Goodwill Urges Policymakers to Protect Job Training Investments

Hand holds stethoscope on dollar bills sitting on American flagWhen Congress failed to avert automatic spending cuts, otherwise known as “sequestration,” in early March, it felt like a non-event for many. While the airwaves were littered with the news and predictions of its impact, for people on Main Street USA, life went on pretty much as usual.

This week, however, the airwaves and headlines were full of content about automatic spending cuts, causing air traffic controllers to be furloughed, resulting in flight delays.

Nearly two month since sequestration took effect, people are feeling the first effects of “sequestration,” and politicians are starting to bow to the pressure. The White House and a number of Senate Democrats have dropped demands that any sequester replacement bill be offset by some new revenue.

Unless policymakers strike a deal, sequestration will negatively impact millions of job seekers in October. This is when the cuts will cause the workforce system to serve an estimated 2 million fewer people. Despite its impact on our fragile economic recovery, such an event is unlikely to get much mainstream media attention.

Meanwhile, community-based organizations like Goodwill will remain on the frontlines, dedicating approximately 82 percent of the $4.89 billion we raised in 2012 to help people find jobs and advance in careers. As a result, in 2012, Goodwill provided job training and other services to more than 6.7 million people, placed 219,000 people in jobs, and employed 112,000 people.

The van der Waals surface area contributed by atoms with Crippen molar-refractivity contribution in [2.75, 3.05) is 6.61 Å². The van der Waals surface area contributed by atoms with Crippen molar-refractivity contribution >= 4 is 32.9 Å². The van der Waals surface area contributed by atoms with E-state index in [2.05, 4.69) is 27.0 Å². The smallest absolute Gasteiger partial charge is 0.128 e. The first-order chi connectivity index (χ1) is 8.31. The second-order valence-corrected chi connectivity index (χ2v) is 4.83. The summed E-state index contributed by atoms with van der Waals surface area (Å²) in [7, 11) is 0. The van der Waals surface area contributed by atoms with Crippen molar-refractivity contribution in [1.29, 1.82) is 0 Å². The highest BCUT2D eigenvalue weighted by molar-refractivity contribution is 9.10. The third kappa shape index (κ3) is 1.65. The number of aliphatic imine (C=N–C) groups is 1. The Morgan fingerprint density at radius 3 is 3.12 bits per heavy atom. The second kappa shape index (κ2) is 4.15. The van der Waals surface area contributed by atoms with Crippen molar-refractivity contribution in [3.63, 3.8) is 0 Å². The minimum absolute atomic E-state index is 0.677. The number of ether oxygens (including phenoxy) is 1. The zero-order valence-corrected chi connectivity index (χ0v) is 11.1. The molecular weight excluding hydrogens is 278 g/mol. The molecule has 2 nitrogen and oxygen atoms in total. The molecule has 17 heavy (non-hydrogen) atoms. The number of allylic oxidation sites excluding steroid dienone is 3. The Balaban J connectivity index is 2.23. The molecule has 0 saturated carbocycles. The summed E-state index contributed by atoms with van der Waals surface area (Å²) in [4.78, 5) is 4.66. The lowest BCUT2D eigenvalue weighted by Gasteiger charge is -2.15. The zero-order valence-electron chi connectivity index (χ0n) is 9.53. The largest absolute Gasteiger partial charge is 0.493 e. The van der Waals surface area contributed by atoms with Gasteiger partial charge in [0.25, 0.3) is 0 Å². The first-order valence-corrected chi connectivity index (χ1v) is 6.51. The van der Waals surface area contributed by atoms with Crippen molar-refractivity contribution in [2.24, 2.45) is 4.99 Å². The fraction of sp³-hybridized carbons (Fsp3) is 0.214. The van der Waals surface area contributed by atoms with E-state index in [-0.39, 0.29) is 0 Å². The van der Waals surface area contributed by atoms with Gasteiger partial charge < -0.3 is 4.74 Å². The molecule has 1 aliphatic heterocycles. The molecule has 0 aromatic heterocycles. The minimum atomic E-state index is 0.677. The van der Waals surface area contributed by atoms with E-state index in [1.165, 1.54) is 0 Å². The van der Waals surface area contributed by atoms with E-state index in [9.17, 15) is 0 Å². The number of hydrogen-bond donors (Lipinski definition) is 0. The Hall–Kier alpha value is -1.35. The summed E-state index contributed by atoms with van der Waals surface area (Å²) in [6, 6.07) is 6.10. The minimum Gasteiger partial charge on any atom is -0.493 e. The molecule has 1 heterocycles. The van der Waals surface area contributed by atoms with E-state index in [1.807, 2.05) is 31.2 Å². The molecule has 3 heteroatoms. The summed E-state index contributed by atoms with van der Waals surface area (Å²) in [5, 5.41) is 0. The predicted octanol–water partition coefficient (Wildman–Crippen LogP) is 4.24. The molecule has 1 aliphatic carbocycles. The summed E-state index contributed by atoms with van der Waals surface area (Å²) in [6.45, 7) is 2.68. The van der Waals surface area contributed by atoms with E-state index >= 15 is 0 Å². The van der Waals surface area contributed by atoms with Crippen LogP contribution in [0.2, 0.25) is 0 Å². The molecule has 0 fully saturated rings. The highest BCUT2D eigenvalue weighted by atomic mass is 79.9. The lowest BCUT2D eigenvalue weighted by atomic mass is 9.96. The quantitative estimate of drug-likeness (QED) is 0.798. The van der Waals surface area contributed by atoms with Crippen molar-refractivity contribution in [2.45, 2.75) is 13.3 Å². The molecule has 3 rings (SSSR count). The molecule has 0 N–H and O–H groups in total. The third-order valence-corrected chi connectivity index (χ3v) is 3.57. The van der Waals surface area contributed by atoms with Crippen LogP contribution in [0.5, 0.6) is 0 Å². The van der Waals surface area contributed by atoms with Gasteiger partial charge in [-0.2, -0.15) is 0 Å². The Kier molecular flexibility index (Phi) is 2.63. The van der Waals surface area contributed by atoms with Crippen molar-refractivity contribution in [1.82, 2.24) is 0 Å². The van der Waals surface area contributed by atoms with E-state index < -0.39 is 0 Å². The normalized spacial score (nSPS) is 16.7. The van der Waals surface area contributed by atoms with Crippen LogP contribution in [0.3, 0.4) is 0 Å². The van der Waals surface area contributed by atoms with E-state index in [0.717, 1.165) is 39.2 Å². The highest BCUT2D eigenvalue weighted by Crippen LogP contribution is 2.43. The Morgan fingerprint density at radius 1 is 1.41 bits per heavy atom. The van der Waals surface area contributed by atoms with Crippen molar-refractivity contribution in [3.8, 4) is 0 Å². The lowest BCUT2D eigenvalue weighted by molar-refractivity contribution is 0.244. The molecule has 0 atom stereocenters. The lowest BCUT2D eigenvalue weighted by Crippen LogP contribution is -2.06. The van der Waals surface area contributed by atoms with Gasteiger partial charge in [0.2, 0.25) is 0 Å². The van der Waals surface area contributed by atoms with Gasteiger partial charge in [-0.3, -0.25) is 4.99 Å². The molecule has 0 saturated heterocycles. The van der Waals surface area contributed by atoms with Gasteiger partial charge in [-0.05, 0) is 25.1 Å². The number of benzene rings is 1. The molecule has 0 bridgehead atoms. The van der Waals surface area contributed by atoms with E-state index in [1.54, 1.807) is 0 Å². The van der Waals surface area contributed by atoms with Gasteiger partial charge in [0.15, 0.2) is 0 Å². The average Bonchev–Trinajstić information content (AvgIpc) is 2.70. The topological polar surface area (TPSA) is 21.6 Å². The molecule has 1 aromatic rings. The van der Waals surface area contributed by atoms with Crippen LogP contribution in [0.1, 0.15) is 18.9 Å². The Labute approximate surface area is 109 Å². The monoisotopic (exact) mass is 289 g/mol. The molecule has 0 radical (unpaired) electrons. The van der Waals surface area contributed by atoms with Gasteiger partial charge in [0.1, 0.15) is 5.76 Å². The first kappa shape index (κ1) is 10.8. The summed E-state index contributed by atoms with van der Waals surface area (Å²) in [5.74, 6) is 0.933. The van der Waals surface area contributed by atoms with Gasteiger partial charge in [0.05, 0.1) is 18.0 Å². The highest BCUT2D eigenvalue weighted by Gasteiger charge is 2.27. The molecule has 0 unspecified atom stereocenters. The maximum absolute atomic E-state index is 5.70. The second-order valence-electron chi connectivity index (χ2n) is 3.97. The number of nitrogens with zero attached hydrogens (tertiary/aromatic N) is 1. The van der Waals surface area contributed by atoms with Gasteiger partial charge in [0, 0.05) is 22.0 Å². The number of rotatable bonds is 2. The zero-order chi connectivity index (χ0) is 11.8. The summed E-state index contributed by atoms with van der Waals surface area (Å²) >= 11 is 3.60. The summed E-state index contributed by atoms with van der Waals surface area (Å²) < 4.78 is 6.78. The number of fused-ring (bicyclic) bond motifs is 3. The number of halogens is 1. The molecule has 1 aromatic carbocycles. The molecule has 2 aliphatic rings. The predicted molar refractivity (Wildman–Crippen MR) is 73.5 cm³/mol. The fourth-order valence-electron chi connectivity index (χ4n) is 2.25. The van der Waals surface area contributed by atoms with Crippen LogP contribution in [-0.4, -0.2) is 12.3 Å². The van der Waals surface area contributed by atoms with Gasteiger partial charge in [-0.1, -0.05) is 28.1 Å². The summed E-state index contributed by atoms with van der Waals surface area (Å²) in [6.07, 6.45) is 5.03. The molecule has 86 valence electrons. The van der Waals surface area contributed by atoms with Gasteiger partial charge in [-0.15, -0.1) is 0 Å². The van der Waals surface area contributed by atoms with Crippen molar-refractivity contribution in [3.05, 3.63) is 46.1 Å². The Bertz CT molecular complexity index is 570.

Yet these achievements are the result of a public-private partnership, one that the steady decline in government investment in job training threatens to undermine. Significant challenges Goodwill faces include:

  • High unemployment and increased need.
  • Government disinvestment in job training.
  • Reduced government contracting employment opportunities for people with disabilities as a result of sequestration.
  • Proposals to reduce charitable giving incentives.

As policymakers work to restore economic stability and minimize sequestration’s painful effects, Goodwill urges Congress to protect investments that leverage Goodwill’s nation-wide infrastructure, resources, and expertise in job training and employment.